World Library  
Flag as Inappropriate
Email this Article

Collaborative working environment

Article Id: WHEBN0005621259
Reproduction Date:

Title: Collaborative working environment  
Author: World Heritage Encyclopedia
Language: English
Subject: Telecommuting, Joinup collaboration platform, Group processes, Management science, MoReq2
Collection: Collaboration, Group Processes, Groupware, Management Science, Meetings, Multimodal Interaction, Telecommuting
Publisher: World Heritage Encyclopedia

Collaborative working environment

A collaborative working environment (CWE) supports people, such as e-professionals, in their individual and cooperative work. Research in CWE involves focusing on organizational, technical, and social issues.


  • Background 1
  • Description 2
  • Overview 3
  • Collaborative work systems 4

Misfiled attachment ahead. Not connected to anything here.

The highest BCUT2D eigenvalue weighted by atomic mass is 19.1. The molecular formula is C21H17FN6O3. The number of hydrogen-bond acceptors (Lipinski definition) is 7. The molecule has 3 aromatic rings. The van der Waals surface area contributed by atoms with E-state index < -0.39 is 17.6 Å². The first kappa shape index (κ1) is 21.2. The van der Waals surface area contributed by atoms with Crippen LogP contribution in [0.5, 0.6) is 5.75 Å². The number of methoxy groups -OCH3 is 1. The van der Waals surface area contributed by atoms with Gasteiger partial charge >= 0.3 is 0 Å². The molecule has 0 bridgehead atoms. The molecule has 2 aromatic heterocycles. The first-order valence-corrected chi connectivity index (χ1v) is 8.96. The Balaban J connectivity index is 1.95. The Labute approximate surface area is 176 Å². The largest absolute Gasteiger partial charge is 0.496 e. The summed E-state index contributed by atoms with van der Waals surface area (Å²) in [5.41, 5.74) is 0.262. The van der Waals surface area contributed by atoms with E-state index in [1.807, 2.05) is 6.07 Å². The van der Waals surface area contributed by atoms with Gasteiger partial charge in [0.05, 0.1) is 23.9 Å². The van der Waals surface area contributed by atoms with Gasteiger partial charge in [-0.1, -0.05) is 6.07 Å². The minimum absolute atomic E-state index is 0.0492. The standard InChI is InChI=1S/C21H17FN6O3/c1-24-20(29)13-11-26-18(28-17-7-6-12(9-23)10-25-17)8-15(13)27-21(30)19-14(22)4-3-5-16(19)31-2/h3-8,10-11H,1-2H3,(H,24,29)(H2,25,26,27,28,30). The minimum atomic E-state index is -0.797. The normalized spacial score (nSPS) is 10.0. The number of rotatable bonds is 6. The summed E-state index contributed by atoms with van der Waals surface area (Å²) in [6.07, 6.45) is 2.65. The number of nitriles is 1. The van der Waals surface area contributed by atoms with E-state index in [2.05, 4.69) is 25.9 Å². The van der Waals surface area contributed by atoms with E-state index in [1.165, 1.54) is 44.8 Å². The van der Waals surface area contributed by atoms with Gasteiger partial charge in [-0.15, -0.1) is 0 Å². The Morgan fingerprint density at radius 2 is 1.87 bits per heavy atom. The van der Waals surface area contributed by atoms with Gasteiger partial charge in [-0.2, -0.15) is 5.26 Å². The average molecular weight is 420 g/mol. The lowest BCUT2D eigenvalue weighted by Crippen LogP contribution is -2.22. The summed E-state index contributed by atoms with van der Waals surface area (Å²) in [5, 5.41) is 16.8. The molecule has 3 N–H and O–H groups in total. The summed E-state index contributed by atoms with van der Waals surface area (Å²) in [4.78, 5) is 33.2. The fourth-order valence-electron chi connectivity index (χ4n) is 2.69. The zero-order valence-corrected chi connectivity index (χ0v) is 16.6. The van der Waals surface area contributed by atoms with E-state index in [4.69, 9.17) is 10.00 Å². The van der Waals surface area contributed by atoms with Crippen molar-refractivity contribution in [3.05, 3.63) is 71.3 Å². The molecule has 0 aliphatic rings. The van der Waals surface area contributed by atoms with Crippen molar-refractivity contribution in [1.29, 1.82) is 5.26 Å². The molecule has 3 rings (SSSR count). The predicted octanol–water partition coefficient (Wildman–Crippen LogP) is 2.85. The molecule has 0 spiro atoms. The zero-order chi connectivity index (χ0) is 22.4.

• CWS and CWE differences 5
    • CWS and collaborative software (or groupware) 5.1
  • See also 6
  • References 7
  • External links 8


Working practices in a collaborative working environment evolved from the traditional or geographical co-location paradigm. In a CWE, professionals work together regardless of their geographical location. In this context, e-professionals use a collaborative working environment to provide and share information[1] and exchange views in order to reach a common understanding. Such practices enable an effective and efficient collaboration among different proficiencies.


The following applications or services are considered elements of a CWE:


The concept of CWE is derived from the idea of virtual work-spaces,[2][3] and is related to the concept of e-work. It extends the traditional concept of the professional to include any type of knowledge worker who intensively uses Information and Communications Technology (ICT) environments and tools[4] in their working practices. Typically, a group of e-professionals conduct their collaborative work through the use of collaborative working environments (CWE).[5]

CWE refers to online collaboration (such as virtual teams,[6] mass collaboration,[7] and massively distributed collaboration);[8] online communities of practice (such as the open source community); and open innovation principles.